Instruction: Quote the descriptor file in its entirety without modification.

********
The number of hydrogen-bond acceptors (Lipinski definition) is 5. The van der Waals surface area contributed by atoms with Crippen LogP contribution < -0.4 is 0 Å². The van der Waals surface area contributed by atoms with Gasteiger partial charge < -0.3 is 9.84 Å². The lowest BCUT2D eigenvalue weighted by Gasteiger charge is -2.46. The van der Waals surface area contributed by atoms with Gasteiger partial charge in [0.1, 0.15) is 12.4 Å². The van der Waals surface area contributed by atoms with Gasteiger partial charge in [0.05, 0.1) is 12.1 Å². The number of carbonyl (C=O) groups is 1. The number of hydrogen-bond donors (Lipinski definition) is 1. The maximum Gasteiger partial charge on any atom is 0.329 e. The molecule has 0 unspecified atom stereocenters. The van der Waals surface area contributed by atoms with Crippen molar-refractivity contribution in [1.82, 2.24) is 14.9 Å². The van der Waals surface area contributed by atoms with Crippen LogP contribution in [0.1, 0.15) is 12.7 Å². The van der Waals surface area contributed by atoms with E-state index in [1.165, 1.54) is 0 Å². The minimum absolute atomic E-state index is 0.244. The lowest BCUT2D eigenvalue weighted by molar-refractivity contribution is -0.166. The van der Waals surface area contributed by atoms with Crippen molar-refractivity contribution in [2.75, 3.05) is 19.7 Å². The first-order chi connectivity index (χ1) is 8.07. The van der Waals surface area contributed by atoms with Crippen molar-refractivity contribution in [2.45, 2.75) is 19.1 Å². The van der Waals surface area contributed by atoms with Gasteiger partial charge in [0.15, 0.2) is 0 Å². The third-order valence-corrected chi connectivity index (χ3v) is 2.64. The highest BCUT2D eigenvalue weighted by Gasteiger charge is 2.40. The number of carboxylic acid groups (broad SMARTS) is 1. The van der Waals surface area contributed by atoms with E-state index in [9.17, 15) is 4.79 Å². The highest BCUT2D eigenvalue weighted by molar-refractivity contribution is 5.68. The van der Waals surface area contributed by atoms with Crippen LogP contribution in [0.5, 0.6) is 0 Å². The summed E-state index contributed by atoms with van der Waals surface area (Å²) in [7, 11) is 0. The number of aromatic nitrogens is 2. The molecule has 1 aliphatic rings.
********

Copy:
The number of hydrogen-bond acceptors (Lipinski definition) is 5. The van der Waals surface area contributed by atoms with Crippen LogP contribution < -0.4 is 0 Å². The van der Waals surface area contributed by atoms with Gasteiger partial charge < -0.3 is 9.84 Å². The lowest BCUT2D eigenvalue weighted by Gasteiger charge is -2.46. The van der Waals surface area contributed by atoms with Gasteiger partial charge in [0.1, 0.15) is 12.4 Å². The van der Waals surface area contributed by atoms with Gasteiger partial charge in [0.05, 0.1) is 12.1 Å². The number of carbonyl (C=O) groups is 1. The number of hydrogen-bond donors (Lipinski definition) is 1. The maximum Gasteiger partial charge on any atom is 0.329 e. The molecule has 0 unspecified atom stereocenters. The van der Waals surface area contributed by atoms with Crippen molar-refractivity contribution in [1.82, 2.24) is 14.9 Å². The van der Waals surface area contributed by atoms with Crippen LogP contribution in [0.1, 0.15) is 12.7 Å². The van der Waals surface area contributed by atoms with E-state index in [1.165, 1.54) is 0 Å². The minimum absolute atomic E-state index is 0.244. The lowest BCUT2D eigenvalue weighted by molar-refractivity contribution is -0.166. The van der Waals surface area contributed by atoms with Crippen molar-refractivity contribution in [2.75, 3.05) is 19.7 Å². The first-order chi connectivity index (χ1) is 8.07. The van der Waals surface area contributed by atoms with Crippen molar-refractivity contribution in [2.45, 2.75) is 19.1 Å². The van der Waals surface area contributed by atoms with Gasteiger partial charge in [0.15, 0.2) is 0 Å². The third-order valence-corrected chi connectivity index (χ3v) is 2.64. The highest BCUT2D eigenvalue weighted by Gasteiger charge is 2.40. The number of carboxylic acid groups (broad SMARTS) is 1. The van der Waals surface area contributed by atoms with E-state index in [9.17, 15) is 4.79 Å². The highest BCUT2D eigenvalue weighted by molar-refractivity contribution is 5.68. The van der Waals surface area contributed by atoms with Crippen LogP contribution in [0.5, 0.6) is 0 Å². The summed E-state index contributed by atoms with van der Waals surface area (Å²) in [7, 11) is 0. The number of aromatic nitrogens is 2. The molecule has 1 aliphatic rings.